Interior Minister Prince Nayef dismissed the prospect Saudi Arabia ever would send Khobar bombing suspects to the United States for trial and, in an interview published Saturday, said the kingdom was excluded from indictment preparations.

"The Americans never informed us or coordinated with us on this issue," Nayef said in an interview with Al-Riyadh daily newspaper, which often reflects government views.

Prince Nayef's remarks expanded on those Friday of Saudi Defense Minister Prince Sultan, who said legal action against suspects in the Khobar bombing was a matter for Saudi Arabia alone and that the United States should send the kingdom all documents and evidence relating to the case.

The United States does not have an extradition agreement with Saudi Arabia. And Nayef appeared to dash the hope voiced by some U.S. officials that suspects in Saudi custody for the 1996 bombing that killed 19 U.S. servicemen and injured more than 350 people would be sent to the United States for trial.

"The trials must take place before Saudi judicial authorities and our position on this question will not change," he said. "No other entity has the right to try or investigate any crimes occurring on Saudi lands."

Nayef said the kingdom is still seeking two Saudis and a Lebanese in connection with the attack. "The rest of the suspects are in Saudi jails," he said.

It wouldn't be long before those in Saudi prisons were brought to trial, he said, without specifying the number of imprisoned suspects or a time frame.

Although he acknowledged "cooperation" between Saudi Arabia and the United States in the investigation, Nayef denied American investigators had observed the interrogation of suspects, saying: "We informed them of information we discovered."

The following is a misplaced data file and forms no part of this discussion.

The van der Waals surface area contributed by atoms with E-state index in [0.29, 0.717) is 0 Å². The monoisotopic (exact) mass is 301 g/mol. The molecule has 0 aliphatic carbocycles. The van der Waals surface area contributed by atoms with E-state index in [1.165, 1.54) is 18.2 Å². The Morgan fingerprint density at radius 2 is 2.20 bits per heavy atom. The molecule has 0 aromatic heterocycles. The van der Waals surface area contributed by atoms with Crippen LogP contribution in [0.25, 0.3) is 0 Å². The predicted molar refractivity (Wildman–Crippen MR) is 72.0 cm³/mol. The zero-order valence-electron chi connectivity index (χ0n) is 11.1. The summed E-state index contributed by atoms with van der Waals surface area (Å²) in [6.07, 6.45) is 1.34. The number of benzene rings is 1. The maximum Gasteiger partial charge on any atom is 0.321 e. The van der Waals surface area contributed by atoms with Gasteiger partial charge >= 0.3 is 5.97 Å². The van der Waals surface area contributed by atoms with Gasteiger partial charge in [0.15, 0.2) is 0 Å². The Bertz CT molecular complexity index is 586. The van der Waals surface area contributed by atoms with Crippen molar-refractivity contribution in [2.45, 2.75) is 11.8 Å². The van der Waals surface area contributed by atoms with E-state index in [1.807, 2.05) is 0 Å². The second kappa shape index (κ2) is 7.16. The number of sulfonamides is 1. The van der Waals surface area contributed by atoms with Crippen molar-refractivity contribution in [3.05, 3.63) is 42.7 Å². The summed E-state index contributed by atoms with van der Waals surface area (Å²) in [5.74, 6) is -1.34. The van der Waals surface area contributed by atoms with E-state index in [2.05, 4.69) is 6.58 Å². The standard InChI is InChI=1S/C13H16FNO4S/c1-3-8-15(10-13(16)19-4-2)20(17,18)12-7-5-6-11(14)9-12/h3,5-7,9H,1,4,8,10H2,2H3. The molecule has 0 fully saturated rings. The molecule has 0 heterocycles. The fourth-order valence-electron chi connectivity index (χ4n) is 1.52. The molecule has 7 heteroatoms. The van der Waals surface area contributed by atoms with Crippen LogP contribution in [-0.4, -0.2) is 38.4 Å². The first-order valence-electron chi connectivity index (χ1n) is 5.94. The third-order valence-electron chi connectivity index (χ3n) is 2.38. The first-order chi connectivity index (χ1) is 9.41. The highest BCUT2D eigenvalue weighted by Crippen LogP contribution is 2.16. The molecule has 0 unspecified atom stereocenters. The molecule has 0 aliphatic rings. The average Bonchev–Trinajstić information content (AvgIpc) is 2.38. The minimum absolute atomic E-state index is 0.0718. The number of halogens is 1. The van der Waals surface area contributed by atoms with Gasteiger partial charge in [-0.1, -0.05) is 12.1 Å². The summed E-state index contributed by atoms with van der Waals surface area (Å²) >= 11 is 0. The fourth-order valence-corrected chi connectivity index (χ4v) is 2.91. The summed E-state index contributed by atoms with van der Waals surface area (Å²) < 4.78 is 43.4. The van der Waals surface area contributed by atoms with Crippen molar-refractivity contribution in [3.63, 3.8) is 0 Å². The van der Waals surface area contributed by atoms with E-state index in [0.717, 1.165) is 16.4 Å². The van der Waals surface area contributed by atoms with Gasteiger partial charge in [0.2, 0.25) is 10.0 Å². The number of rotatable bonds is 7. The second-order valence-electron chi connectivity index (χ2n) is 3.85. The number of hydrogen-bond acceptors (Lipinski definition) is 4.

Nayef's comments also indicated Saudi and U.S. investigations were not necessarily proceeding in the same direction. He said there is "no truth" to claims contained in the indictment – handed up by federal prosecutors Thursday charging 13 Saudis and a Lebanese man in the bombing – that the plotters were members of "Saudi Hezbollah."

"There is absolutely no party called Saudi Hezbollah in the kingdom," he said.

Saudi Hezbollah was founded by members of the desert kingdom's Shiite Muslim minority who fled into exile in the 1980s to escape what they said was persecution by the Sunni majority. Most were from Eastern Province, which lies along the Persian Gulf, opposite Iran. Many of the exiles wound up in Iran.

Nayef suggested that some of the plotters might be connected with the Lebanese-based Hezbollah, which fought Israeli forces in southern Lebanon. Hezbollah of Lebanon has denied any involvement.

Nayef also said Saudi Arabia has no proof of official Iranian involvement, adding, "the Iranian government assured us that it has no relation to the matter as a government."